Wednesday, December 12, 2012
Speaking Of The Fourteenth Amendment
Was a dozen years ago today, Justice Scalia stopped the recount play...er, something.
The individual citizen has no federal constitutional right to vote for electors for the President of the United States unless and until the state legislature chooses a statewide election as the means to implement its power to appoint members of the Electoral College. U.S. Const., Art. II, §1.
From where I sit, it's an absolutely shitty decision--both the outcome and the ultimate reasoning--but that part is an absolutely correct one. What's more, this is pretty damned spot on, too:
The right to vote is protected in more than the initial allocation of the franchise. Equal protection applies as well to the manner of its exercise. Having once granted the right to vote on equal terms, the State may not, by later arbitrary and disparate treatment, value one person's vote over that of another. See, e. g., Harper v. Virginia Bd. of Elections, 383 U. S. 663, 665 (1966) ("[O]nce the franchise is granted to the electorate, lines may not be drawn which are inconsistent with the Equal Protection Clause of the Fourteenth Amendment"). It must be remembered that "the right of suffrage can be denied by a debasement or dilution of the weight of a citizen's vote just as effectively as by wholly prohibiting the free exercise of the franchise." Reynolds v. Sims, 377 U. S. 533, 555 (1964).
I think that's just as important an observation which can be used to fight this shit:
The Carrico bill would award one of Virginia’s 13 electoral votes to the presidential candidate who gets the most votes in each of the Commonwealth’s 11 Congressional Districts. The remaining two electors would go to the candidate who won the majority of Congressional Districts. With a Republican-controlled redistricting passed earlier this year, Virginia Democrats were heavily packed into three districts. Under these maps, Obama won Virginia by almost a 4 point margin, yet he carried just four Virginia Congressional Districts. Were Carrico’s scheme in place, Mitt Romney would have received seven of Virginia’s 11 electoral votes despite receiving just 47.28% of the vote statewide.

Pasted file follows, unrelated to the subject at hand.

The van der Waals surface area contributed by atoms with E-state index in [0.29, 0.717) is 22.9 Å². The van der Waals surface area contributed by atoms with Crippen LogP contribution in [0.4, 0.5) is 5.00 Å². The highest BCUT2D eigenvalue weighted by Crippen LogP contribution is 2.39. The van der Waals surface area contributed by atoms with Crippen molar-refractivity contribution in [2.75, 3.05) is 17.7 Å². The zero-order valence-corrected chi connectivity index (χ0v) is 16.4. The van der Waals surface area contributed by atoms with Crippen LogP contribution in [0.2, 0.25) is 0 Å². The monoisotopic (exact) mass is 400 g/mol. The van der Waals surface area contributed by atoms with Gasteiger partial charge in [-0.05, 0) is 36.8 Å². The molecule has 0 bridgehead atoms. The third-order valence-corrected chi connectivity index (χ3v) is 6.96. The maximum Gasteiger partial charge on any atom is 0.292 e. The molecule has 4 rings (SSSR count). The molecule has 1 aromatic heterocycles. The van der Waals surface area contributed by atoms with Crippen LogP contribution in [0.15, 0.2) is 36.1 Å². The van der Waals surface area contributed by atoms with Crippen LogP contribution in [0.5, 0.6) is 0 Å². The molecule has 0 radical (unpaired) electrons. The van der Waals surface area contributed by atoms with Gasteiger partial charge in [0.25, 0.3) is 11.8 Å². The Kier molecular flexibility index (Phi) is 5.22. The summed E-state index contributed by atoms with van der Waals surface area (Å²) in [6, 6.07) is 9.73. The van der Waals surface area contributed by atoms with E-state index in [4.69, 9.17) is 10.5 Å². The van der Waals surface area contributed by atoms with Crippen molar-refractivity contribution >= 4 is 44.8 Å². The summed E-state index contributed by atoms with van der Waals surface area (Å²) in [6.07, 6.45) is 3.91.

SCOTUS said Bush v Gore wasn't supposed to establish any precedent (yaright), and the opinion's Equal Protection discussion isn't original, but wouldn't it be nice to cite that case to shut down CD-based Electoral Vote allocation? Silver lining and all that on this anniversary...
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I think the Bush v. Gore precedent was already cited in the case that tossed Ohio's "Service members can vote on these days, but not ordinary citizens" case.
It would be good to rub Scalia's nose in that particular stinking turd of jurisprudence as often as possible.
Posted by: Snarki, child of Loki | Dec 12, 2012 2:50:19 PM
This was my 12/12/2001 effort. Somebody had to rhyme it. It may as well have been me. Give it a read.
Posted by: Steve Bates | Dec 12, 2012 3:25:08 PM
Oh, and on a topic not related to presidential elections... we "debase or dilut[e] the weight of a citizen's vote just as effectively" in choosing Senators all the time, and residents of large states are repeatedly told to suck it up and like it. The large/small state ratio is such that an amendment changing this could never pass, and so as an individual Texan I have less of a voice in the Senate than you as a Vermonter. I know the basis of this compromise, and I understand that the Senate is supposed to represent the states not the individuals in them, but it still rankles with me.
I suppose I should be grateful that John Cornyn's vote is a dilution of his constituents' votes, considering the typical politics of an individual Texas voter. I got a reply to an email I sent Cornyn that was practically in Rudy Giuliani style... every sentence was a noun, a verb and "9/11". I shall be grateful if I live to see him retire, even if we end up with another GOP senator.
Posted by: Steve Bates | Dec 12, 2012 4:03:12 PM